Blaming the 1993 firestorm, the recession and the Orange County bankruptcy, the Laguna Beach School District said this week it faces a "major fiscal crisis" and a projected deficit of $1.4 million for the current fiscal year.
A statement from the district said a recent analysis of its financial condition has revealed two "very serious" budget problems.
One is the projected deficit and the other is a $1-million imbalance between its expenses and its property tax income.
"A number of factors have intersected at one time," Supt. Paul M. Possemato said Thursday, adding that he and the school board members are "overwhelmed and stunned" by the figures.
"We must cut our expenditures in '95-96," he said.
The worse that is likely to happen now is a severe belt-tightening, Possemato said.
As of Wednesday, the district is cutting all expenditures not related to classrooms or health and safety, he said.
The real pinch, however, will be felt the next year when the district will have to cut deeply.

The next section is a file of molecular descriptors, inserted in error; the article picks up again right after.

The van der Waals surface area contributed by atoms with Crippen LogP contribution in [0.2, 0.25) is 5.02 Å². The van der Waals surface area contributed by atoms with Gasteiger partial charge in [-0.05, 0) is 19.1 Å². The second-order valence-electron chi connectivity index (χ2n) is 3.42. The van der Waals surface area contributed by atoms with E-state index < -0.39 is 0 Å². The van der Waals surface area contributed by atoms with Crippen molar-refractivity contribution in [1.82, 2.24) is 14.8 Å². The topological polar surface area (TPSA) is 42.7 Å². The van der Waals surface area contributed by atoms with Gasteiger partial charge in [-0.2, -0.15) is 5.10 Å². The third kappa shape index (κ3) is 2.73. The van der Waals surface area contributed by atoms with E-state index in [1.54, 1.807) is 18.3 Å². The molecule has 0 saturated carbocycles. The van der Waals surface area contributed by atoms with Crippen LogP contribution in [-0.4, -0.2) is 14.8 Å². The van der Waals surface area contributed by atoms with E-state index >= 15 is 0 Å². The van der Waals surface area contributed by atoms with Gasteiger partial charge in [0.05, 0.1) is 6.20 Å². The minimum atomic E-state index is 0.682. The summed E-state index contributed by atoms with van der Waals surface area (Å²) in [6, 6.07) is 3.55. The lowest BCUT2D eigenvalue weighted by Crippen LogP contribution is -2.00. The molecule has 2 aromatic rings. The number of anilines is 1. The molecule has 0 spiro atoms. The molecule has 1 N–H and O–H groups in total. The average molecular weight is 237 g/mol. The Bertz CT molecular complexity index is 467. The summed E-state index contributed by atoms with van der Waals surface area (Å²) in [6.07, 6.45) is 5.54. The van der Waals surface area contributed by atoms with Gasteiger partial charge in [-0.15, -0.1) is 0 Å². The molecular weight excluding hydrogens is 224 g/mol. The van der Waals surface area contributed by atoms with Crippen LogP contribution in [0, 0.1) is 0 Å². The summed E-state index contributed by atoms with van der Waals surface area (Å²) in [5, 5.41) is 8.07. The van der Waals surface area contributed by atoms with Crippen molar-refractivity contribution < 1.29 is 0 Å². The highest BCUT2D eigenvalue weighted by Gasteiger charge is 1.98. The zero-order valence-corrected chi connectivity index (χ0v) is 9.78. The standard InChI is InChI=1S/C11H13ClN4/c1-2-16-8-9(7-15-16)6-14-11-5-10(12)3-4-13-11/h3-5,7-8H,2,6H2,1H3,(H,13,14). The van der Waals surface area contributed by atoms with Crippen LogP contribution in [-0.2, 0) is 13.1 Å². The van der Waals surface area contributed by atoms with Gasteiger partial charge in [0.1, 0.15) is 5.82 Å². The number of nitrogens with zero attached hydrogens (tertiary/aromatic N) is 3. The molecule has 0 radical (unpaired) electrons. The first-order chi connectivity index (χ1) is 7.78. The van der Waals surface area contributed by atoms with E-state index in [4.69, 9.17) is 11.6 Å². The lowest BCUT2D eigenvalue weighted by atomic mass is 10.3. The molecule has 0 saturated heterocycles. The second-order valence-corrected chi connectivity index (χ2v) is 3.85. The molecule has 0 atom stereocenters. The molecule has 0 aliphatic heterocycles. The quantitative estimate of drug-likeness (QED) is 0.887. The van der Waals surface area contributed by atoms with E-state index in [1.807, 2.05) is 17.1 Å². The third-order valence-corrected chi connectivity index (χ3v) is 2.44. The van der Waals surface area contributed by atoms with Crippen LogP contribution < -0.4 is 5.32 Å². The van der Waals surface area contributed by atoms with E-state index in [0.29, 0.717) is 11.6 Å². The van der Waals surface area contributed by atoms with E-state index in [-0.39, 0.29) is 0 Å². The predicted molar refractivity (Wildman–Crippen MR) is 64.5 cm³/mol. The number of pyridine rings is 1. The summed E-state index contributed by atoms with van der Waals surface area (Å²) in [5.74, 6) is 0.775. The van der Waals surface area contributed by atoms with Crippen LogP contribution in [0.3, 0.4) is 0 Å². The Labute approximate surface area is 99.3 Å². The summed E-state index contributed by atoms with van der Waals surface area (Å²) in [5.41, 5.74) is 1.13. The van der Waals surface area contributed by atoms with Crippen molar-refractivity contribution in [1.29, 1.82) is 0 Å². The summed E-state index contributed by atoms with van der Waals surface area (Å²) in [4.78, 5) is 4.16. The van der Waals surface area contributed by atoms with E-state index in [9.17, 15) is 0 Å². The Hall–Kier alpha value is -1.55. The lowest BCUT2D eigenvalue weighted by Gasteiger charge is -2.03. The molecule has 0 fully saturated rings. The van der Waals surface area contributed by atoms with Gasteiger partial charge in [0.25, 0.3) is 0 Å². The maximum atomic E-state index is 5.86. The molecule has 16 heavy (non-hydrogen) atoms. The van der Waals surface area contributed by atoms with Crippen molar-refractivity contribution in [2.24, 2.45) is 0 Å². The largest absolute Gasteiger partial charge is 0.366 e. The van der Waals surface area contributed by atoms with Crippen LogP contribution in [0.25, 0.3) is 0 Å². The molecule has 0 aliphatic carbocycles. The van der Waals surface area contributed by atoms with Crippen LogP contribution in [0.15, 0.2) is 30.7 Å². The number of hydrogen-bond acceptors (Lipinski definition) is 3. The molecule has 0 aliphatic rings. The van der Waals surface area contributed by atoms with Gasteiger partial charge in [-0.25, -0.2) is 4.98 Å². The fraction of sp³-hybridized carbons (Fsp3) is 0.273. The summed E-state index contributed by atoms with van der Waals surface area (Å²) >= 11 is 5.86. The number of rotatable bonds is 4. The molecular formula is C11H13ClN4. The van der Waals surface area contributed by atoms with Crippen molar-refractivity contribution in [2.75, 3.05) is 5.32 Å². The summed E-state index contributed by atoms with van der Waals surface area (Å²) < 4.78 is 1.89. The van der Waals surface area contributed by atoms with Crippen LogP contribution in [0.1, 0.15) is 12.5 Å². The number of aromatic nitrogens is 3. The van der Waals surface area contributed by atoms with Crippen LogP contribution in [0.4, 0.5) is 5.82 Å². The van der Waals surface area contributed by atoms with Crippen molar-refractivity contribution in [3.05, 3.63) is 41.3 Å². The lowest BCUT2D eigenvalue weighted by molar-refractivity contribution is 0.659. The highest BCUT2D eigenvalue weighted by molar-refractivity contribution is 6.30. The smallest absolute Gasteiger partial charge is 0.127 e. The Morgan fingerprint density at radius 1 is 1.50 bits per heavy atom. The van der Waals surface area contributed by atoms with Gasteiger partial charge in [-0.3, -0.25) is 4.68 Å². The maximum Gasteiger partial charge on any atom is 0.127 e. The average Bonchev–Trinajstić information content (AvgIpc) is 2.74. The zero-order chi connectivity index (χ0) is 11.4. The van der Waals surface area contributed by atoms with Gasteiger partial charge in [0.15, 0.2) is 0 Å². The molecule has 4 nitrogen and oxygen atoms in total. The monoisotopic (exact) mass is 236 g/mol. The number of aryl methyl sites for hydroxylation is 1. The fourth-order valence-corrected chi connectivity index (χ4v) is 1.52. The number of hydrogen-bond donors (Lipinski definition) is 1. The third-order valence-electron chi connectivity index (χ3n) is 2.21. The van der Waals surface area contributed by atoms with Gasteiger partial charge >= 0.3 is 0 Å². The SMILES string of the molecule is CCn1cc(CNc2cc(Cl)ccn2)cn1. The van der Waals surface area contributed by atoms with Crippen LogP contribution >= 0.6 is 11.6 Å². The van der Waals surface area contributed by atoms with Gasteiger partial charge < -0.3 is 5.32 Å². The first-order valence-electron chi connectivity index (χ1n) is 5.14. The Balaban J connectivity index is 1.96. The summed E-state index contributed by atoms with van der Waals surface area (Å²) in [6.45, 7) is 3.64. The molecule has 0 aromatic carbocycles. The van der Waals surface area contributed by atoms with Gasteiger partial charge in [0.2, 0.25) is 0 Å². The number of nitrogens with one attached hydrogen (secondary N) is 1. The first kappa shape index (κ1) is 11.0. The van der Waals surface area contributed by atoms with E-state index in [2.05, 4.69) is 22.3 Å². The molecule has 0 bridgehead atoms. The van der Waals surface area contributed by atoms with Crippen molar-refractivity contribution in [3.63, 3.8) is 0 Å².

Schools may have to relinquish some "enrichment programs," such as music and foreign language classes in elementary schools, Possemato said, and make do with fewer teachers and more students in each classroom.
No teachers will be laid off during the current fiscal year, he said.
Previously, the board had said it was expecting a 1995-96 shortfall of $530,817 in a $13.5-million budget and had taken steps to reduce spending and raise revenue, including a move to bring in almost $400,000 by imposing a fee to transport elementary school students.
On Thursday, Possemato met with PTA groups to seek help from the community.
The district will continue the reconstruction of Thurston Middle School classrooms lost in the fire, but it will probably forego some improvements planned for the recently renovated Artists Theater at Laguna Beach High School.
"It's a very serious situation," Possemato said, "but it's resolvable with some very hard decisions."